With the first form of transporter disclosed herein, the media is delivered by the phototypesetter emulsion side up as required for the functions of processing. The media is automatically cut into sheet form limited to maximum length by the transporter when it reaches the final set of transporter rollers, or the media may be fed out in shorter lengths as required. As soon as the sheet media is cut from the media issuring from the phototypesetter it accelerates to the 12 in./sec. throughput rate of the transporter. A feature is slip clutch means that permits continuous operation of the transporter rollers at a maximum throughput rate, allowing advancement of the media at the throughput rate of the phototypesetter, allowing retraction of the media into the phototypesetter, allowing said maximum throughput rate of cut media when severed from the phototypesetter, and also preventing bunching of the media against the slower throughput rate of the processor. The media passes through a turn gate where it operates a detector switch before reaching the processor. There is a time delay which ensures positive entry into processor engagement, whereupon the turn gate drops so as to direct the oncoming media, as the case may be, into a buffer storage area thereby accommodating the greater transporter rate of delivery and so that the entire fifty inch of transport length can be occupied by the following length of media during typesetting, protected by the function of the detector switch which inhibits operation of said automatic cutter until the tail of the existing sheet of media releases said switch.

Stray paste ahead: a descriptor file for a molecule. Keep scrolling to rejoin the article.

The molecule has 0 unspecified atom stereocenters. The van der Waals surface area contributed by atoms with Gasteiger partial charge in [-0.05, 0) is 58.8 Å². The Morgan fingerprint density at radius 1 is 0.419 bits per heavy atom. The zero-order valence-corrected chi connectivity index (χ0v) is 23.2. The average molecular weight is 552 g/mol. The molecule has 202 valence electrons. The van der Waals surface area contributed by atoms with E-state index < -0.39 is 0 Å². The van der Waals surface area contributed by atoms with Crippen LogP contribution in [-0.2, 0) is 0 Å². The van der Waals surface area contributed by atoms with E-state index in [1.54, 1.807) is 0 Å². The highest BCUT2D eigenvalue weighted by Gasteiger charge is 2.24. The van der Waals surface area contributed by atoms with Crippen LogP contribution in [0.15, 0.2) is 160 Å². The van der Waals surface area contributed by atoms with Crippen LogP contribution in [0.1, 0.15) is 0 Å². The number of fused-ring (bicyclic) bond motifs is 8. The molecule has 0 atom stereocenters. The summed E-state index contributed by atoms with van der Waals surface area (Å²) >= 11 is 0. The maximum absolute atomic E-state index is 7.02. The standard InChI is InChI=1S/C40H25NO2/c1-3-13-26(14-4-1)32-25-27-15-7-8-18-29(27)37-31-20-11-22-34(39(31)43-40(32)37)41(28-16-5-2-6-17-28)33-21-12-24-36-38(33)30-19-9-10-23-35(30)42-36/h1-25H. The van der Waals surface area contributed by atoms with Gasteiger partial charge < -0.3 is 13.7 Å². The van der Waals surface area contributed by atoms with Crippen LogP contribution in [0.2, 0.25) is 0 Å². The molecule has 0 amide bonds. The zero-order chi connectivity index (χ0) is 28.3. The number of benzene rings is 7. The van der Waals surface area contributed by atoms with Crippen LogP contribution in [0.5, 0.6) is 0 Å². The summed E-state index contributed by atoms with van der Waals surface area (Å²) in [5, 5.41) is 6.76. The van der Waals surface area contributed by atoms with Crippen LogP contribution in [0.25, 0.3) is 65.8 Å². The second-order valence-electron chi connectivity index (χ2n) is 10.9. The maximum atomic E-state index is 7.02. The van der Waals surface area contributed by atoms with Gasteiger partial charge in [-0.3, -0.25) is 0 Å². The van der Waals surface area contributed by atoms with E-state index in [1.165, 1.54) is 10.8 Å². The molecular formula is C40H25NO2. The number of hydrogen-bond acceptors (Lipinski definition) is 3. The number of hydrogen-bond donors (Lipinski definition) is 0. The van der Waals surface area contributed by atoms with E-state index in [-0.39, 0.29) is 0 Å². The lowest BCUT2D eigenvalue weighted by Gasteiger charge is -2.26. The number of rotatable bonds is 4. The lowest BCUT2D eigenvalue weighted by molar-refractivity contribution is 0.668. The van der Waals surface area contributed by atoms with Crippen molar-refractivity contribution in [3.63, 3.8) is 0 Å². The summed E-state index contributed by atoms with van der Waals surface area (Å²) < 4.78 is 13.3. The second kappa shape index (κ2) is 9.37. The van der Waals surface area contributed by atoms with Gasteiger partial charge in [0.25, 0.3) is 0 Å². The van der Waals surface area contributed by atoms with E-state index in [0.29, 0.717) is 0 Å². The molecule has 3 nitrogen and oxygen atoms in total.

With the second form of transporter disclosed herein the media is delivered by the phototypesetter emulsion side down and therefor requires reversal to an emulsion side up condition as required for the functions of the processor. The media is automatically cut into sheet form of maximum length by the phototypesetter when it reaches the final set of transporter rollers, and it may be fed out to shorter lengths as will be described. As soon as the sheet media is cut from the media issuing from the phototypesetter, it accelerates to the 12 in./sec. rate of the transporter. A feature is slip clutch means that permits optimum operation of the transporter rollers at a maximum throughput rate, allowing advancement of the media at the throughput rate of the phototypesetter, allowing retraction of the media into the phototypesetter, and allowing said maximum throughput rate of cut media when severed from the phototypesetter. A first detector switch senses the presence of media passing through the final set of transporter rollers and activates a motor so that the film media enters the turn gate to be driven by a pair of rollers of the gate and caused to enter into a buffer storage area in an emulsion "down" condition. When the trailer of the cut media releases said first detector switch and after a short time delay the turn gate motor is quickly stopped by means of a brake with the media trailer still engaged between said drive rollers thereof, while said turn gate is rotated to align with the input rollers of the processor. Alignment of the turn gate with the processor input rollers is sensed by a second detector switch to activate the motor forwardly driving the pair of turn gate drive rollers to pull the media from the buffer storage area in an emulsion "up" condition. A third detector switch senses the media entering the processor and by means of a time delay ensures actuation of the turn gate drive rollers until there is positive engagement of the media with the input rollers of the processor. At this point the turn gate motor is stopped and a slip cluth means permits the processor to pull the film media out of the buffer storage area. When the trailer releases said third detector switch, the turn gate and drive rollers return to a buffer mode, and a phototypesetter "wait" mode is released to enable cutting of the next sheet of exposed media.